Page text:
I often go to the Rock so I can enjoy drawing the magnificent view out of those windows on the second floor. This sketch shows my obsession with one particular denizen of that panorama. A day or so after making this I was admiring it with a loving if critical eye (vanity is my favorite sin), and I noticed a curious fact that had eluded me entirely when I finished it: the time I recorded is different from that shown by the clock! At first I thought I had unwittingly played a subtle joke, mostly on myself, but then I realized that the difference was a record of the time it took me to finish the drawing after doing that part: around 9 minutes.

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Rivertown 3

Amanda Wright was a slight, blonde woman in fashionable clothes. She seemed worried but fully in control, almost exasperated at this situation. She was ready to receive me and held a dossier as she let me in the door.

“Would you like some coffee?” she asked as I sat down.

I took some moments to reply. Her furniture was sleek, the walls of her living room bare but for minimalist wooden bookshelves. There were no photographs in the room, and certainly no television. Did I really want coffee? For inspiration I looked down the hallway leading out of this room. Doors opened into mysterious worlds as yet unknown to me. This had once been the house her father lived in. It mattered little to me that it was clearly hers now. She stood impassively waiting for my answer.

“I’m all right, thank you. But I will take some water.”

“Water it is.” She spun in place and left. Did anyone else live here besides her? It was hard to tell. There were no telltale animal scuffs on walls or furniture. Gradually, out of corners and mantelpieces, slim bamboo plants in glass beakers winked into visual notice. A faint aroma of coffee and incense began to register, accidentally personal like an imprint left by a head on a pillow. She came back with my water and a cup of coffee for herself.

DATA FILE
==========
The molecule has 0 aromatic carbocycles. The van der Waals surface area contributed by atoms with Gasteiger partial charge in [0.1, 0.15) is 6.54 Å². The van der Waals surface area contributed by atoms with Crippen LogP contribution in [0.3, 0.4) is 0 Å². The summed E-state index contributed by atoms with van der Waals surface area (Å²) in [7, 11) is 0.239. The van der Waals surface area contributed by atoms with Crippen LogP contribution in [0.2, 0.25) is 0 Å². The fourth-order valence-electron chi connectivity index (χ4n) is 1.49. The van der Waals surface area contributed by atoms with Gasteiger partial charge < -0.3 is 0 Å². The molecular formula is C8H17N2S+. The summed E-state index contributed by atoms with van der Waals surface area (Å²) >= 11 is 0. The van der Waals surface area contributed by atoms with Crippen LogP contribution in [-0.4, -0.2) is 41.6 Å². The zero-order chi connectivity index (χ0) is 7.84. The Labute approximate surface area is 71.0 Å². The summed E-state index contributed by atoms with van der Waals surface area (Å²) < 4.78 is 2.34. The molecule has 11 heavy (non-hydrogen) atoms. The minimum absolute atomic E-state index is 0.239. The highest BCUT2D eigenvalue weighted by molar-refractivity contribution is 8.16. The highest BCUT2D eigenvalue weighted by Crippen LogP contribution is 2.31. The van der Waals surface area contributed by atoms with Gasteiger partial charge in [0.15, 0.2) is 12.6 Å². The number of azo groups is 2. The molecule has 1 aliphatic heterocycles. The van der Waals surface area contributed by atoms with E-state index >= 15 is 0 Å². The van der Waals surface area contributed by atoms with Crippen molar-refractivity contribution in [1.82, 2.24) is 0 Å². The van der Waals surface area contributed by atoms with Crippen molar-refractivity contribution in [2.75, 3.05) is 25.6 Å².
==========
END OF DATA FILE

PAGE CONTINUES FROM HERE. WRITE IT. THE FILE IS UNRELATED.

“I know why you’re here. What name are you going by in town?”

“My name is Vinay, Mrs. Wright.”

“Well, Vinay,” with emphasis on the name, “I haven’t talked to my father in years.”

“I’m well aware, Mrs. Wright. Has he communicated by mail?”

“No. But I receive mail for him all the time and forward it to his university address.”

“As you’ve been doing for years, no doubt.”

“Decades.” She took a sip of coffee. “My mother saw him in a cafe last year. She called me about it.”

“Did she care?”

“No, not really. She said he got fat.”

“She’s been saying that for years, Mrs. Wright.”

“Decades. And look all the difference it’s made.”

I had no reply to this. I took a sip of water. I needed more information than she seemed willing to give. I found her unusually tight. In my line of work it becomes easy to make people talk. It is only necessary for completing my duties, and on the whole I find the mastery of that skill has made me a more pleasant person. But here I had met my match. Mrs. Wright’s cool demeanor left me no cracks.